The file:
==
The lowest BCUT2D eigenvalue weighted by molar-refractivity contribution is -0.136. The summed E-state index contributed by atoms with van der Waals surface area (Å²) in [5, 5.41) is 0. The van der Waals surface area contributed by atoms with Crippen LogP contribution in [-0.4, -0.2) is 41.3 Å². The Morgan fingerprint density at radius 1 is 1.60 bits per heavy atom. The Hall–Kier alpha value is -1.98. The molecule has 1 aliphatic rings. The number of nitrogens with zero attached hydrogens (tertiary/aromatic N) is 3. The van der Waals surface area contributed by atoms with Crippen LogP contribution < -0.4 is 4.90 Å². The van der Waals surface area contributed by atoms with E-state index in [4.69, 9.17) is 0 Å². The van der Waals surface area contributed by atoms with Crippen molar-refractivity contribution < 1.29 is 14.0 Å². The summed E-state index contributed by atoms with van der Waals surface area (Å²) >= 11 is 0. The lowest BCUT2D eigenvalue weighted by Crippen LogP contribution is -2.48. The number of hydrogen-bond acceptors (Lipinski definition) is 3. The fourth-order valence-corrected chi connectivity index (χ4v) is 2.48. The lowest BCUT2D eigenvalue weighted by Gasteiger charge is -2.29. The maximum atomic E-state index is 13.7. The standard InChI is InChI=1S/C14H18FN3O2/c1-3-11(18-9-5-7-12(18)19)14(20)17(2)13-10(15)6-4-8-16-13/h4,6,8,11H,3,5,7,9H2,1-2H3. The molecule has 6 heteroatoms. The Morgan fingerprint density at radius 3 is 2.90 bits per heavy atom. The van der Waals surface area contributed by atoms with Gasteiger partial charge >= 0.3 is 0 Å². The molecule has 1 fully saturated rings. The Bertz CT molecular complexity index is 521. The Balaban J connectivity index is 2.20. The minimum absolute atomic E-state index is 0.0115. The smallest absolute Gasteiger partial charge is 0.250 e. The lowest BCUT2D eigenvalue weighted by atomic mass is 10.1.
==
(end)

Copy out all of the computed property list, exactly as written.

The lowest BCUT2D eigenvalue weighted by molar-refractivity contribution is -0.136. The summed E-state index contributed by atoms with van der Waals surface area (Å²) in [5, 5.41) is 0. The van der Waals surface area contributed by atoms with Crippen LogP contribution in [-0.4, -0.2) is 41.3 Å². The Morgan fingerprint density at radius 1 is 1.60 bits per heavy atom. The Hall–Kier alpha value is -1.98. The molecule has 1 aliphatic rings. The number of nitrogens with zero attached hydrogens (tertiary/aromatic N) is 3. The van der Waals surface area contributed by atoms with Crippen LogP contribution < -0.4 is 4.90 Å². The van der Waals surface area contributed by atoms with E-state index in [4.69, 9.17) is 0 Å². The van der Waals surface area contributed by atoms with Crippen molar-refractivity contribution < 1.29 is 14.0 Å². The summed E-state index contributed by atoms with van der Waals surface area (Å²) >= 11 is 0. The lowest BCUT2D eigenvalue weighted by Crippen LogP contribution is -2.48. The number of hydrogen-bond acceptors (Lipinski definition) is 3. The fourth-order valence-corrected chi connectivity index (χ4v) is 2.48. The lowest BCUT2D eigenvalue weighted by Gasteiger charge is -2.29. The maximum atomic E-state index is 13.7. The standard InChI is InChI=1S/C14H18FN3O2/c1-3-11(18-9-5-7-12(18)19)14(20)17(2)13-10(15)6-4-8-16-13/h4,6,8,11H,3,5,7,9H2,1-2H3. The molecule has 6 heteroatoms. The Morgan fingerprint density at radius 3 is 2.90 bits per heavy atom. The van der Waals surface area contributed by atoms with Gasteiger partial charge >= 0.3 is 0 Å². The molecule has 1 fully saturated rings. The Bertz CT molecular complexity index is 521. The Balaban J connectivity index is 2.20. The minimum absolute atomic E-state index is 0.0115. The smallest absolute Gasteiger partial charge is 0.250 e. The lowest BCUT2D eigenvalue weighted by atomic mass is 10.1.